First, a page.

Is this what you, as a member or amateur space enthusiast, want?

-73-

Open Source is in the Merriam-Webster Dictionary, but “Amateur Radio” or “Ham Radio”? Nada. Image copyright 2020 Merriam-Webster.

ORI Fulfills ITAR Requirement

ORI has made its public technical data – all software, schematics, designs, and other information contained at https://www.openresearch.institute/public/ available for unlimited distribution at the 2018 Cal Poly Cubesat Developers Conference, in compliance with ITAR 121.11(a)(6).

ITAR 121.11 does not explicitly state that making data available on the Internet places that data in the “public domain” (their wording) – although we believe any court would consider this to be so.? Instead, it gives a number of methods including unlimited distribution at a conference, and making the data available at a public library (most of which do provide web access, and thus we believe this requirement is satisfied by internet data).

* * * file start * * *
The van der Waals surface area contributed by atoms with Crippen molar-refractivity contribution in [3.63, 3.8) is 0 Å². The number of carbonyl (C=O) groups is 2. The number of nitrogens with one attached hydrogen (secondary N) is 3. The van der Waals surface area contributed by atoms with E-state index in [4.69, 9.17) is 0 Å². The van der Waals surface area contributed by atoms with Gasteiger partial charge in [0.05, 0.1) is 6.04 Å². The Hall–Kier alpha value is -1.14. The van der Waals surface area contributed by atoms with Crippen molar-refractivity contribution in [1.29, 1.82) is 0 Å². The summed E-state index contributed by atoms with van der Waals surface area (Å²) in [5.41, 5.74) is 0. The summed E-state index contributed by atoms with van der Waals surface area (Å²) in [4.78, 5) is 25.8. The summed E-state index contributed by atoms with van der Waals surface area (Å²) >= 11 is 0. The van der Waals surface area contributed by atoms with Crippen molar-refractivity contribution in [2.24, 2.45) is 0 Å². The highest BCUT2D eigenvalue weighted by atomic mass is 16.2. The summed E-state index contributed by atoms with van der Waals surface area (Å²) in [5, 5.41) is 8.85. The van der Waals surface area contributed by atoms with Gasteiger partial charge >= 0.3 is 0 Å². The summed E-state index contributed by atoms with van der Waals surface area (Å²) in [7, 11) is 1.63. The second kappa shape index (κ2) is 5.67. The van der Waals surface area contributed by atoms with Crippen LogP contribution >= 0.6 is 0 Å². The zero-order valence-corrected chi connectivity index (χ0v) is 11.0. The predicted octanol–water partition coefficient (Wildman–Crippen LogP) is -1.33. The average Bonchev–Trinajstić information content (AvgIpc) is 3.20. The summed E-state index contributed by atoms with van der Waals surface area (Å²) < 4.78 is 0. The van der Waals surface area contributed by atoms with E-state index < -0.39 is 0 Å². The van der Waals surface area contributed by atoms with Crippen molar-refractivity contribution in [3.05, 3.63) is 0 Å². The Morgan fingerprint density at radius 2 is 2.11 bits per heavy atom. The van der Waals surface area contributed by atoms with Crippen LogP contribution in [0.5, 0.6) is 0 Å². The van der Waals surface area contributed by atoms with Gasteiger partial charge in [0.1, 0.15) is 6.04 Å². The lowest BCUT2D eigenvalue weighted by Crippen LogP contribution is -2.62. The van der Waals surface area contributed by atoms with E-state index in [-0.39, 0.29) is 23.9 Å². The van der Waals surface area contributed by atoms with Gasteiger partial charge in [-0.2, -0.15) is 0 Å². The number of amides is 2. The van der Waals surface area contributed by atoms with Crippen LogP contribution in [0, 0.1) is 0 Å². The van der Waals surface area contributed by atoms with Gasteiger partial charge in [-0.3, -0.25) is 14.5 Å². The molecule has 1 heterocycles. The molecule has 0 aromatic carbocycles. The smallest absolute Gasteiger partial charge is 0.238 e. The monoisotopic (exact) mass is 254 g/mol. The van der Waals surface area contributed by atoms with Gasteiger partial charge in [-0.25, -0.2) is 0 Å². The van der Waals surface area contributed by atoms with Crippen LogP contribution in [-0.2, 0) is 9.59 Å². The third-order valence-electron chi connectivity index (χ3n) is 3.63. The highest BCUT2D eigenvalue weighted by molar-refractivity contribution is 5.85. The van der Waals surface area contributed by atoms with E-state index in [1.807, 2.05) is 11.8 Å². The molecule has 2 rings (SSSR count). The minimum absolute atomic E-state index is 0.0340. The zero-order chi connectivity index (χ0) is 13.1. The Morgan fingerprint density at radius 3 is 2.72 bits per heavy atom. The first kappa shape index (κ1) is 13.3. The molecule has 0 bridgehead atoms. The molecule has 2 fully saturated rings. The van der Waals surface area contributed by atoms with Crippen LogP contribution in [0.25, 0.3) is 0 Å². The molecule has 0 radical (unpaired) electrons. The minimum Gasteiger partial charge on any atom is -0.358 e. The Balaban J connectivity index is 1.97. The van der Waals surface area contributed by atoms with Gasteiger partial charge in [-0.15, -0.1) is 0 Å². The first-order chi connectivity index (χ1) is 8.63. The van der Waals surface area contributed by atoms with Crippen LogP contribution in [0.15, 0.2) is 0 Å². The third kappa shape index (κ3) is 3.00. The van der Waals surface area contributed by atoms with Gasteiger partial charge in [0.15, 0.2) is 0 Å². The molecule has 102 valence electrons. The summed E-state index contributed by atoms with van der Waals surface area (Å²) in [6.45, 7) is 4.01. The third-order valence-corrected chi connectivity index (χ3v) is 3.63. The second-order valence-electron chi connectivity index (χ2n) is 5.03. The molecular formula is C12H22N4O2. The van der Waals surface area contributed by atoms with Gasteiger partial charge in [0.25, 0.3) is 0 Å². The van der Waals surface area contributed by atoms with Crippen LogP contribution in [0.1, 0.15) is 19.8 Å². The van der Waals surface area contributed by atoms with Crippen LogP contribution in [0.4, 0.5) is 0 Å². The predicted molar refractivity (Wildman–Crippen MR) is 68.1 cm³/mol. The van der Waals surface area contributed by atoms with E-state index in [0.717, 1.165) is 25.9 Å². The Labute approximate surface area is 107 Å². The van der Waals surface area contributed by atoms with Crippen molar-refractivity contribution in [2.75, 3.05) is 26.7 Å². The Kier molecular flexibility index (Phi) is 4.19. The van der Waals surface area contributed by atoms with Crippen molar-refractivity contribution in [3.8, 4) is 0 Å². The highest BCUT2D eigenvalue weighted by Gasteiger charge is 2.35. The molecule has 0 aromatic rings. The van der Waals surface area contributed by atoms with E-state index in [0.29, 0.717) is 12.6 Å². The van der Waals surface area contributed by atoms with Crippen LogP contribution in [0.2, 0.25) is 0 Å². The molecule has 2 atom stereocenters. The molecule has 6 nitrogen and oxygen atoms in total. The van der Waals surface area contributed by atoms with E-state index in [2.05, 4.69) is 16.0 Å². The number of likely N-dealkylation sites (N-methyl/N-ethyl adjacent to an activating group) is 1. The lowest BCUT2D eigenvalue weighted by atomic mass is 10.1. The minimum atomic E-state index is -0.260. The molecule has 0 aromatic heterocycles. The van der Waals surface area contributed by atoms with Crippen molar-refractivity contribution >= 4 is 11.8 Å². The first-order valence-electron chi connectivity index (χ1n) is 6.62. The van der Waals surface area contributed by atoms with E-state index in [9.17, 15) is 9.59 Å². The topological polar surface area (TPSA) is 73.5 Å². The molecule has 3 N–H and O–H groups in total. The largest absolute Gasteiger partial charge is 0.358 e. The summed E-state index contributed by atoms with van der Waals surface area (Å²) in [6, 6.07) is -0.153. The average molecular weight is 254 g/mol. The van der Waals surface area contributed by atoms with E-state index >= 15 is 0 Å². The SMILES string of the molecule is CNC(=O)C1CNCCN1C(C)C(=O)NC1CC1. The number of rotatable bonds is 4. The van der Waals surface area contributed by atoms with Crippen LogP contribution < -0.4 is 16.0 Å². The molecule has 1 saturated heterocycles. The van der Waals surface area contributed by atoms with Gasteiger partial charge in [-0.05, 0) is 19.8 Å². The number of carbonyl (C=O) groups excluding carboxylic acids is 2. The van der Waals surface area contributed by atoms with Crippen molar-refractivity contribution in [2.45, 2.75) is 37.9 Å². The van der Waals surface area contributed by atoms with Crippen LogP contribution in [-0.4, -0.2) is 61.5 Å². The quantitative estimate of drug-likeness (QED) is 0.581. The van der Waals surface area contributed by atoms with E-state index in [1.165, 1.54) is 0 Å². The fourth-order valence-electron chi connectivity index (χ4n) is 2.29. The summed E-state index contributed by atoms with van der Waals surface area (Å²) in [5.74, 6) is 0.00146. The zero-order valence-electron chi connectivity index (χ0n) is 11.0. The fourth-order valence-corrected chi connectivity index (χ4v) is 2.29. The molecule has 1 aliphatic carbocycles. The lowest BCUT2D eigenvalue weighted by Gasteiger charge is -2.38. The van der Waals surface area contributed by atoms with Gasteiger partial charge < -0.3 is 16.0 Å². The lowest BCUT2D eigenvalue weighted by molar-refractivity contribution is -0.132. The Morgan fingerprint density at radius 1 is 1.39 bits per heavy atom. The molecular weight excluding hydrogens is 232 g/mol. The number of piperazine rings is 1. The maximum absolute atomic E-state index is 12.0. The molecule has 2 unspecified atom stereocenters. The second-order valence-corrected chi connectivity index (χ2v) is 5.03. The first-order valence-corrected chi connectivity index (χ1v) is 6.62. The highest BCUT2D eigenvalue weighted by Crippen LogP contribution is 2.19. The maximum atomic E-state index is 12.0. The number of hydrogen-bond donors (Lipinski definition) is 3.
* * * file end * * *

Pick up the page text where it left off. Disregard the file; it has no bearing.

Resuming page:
Notices of the availability of our online data were posted in several locations at the conference and on the conference’s online discussion system. WiFi and cellular data were available at the conference for the attendees to explore or download our information.

“Public domain” information, in the context of ITAR, is information available to the public, rather than the copyright sense of “public domain” which means information for which copyrights have been abandoned. ORI and its volunteers generally retain copyright on their information, but it is placed under an Open Source license which grants a set of rights including use, modification, and redistribution to the general public.

Paid Ground-Station Control Operators and Amateur Satellites

Paid personnel are not allowed to be control operator or license grantee of Amateur Satellites. In the United States, this means that a paid employee of the sponsoring organization of the satellite, for example a professor at the university that has built the satellite, can not be a control operator or the license grantee.